Before she knew it, after moving around in the dark all morning, it was 1:00 and time for the lunch break. She cleaned up after herself and did the best she could to put things where she “thought” they might go, grabbed her purse to leave for lunch, and realized that she was the last one out of the office.

At a little after 2:00 the entire team was ready to start the afternoon, but no Barbara. Someone asked if they knew where she was when the administrator said, “let’s give her another minute or two”. By 2:20 it was clear that she was really late to return so the Administrative Assistant dialed her cell phone only to hear it go to voice mail. At 2:30 a text came in that read “sorry, I won’t be returning to the office today or actually any day. Yours is not the practice for me.”

Now, let me make this perfectly clear that I am in NO way endorsing the behavior of the new hire and would never support this approach. But what I will say is that much of this scenario could have been saved had the right steps occurred on the front end. My guess is that if proper measures were taken, the interview team would have been able to recognize some of the warning signs and realized she probably wasn’t the right person for the job. And had the proper preparation been made for her integration into the practice it might also have gone differently. The process was doomed to fail for both of these reasons.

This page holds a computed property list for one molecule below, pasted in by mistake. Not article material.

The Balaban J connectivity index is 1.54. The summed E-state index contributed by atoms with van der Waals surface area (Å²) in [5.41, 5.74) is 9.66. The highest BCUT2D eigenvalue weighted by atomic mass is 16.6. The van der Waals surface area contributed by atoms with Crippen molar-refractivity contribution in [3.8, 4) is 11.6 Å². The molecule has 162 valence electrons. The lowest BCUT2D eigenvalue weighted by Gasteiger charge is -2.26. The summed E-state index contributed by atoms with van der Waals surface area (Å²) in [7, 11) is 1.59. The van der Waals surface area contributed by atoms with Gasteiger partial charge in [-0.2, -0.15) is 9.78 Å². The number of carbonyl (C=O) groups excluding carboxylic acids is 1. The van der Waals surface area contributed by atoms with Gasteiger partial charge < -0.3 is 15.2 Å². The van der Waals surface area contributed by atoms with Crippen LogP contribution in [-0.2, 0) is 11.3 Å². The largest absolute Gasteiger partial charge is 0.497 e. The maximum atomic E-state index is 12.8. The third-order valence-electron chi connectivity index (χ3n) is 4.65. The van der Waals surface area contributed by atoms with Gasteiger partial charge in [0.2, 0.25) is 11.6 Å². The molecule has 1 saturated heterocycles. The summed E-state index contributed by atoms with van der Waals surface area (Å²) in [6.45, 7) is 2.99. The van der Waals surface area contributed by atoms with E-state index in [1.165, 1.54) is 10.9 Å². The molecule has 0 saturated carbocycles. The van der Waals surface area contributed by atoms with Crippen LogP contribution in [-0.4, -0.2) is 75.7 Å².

The take-aways:

  • Be totally prepared to interview with structure and gather as much information as possible to make a well educated hiring decision
  • Once hired, prepare thoroughly for the first day the new employee has with the team and patients
  • Conduct proper, legally sanctioned due diligence on the new hire prior to making the hiring offer.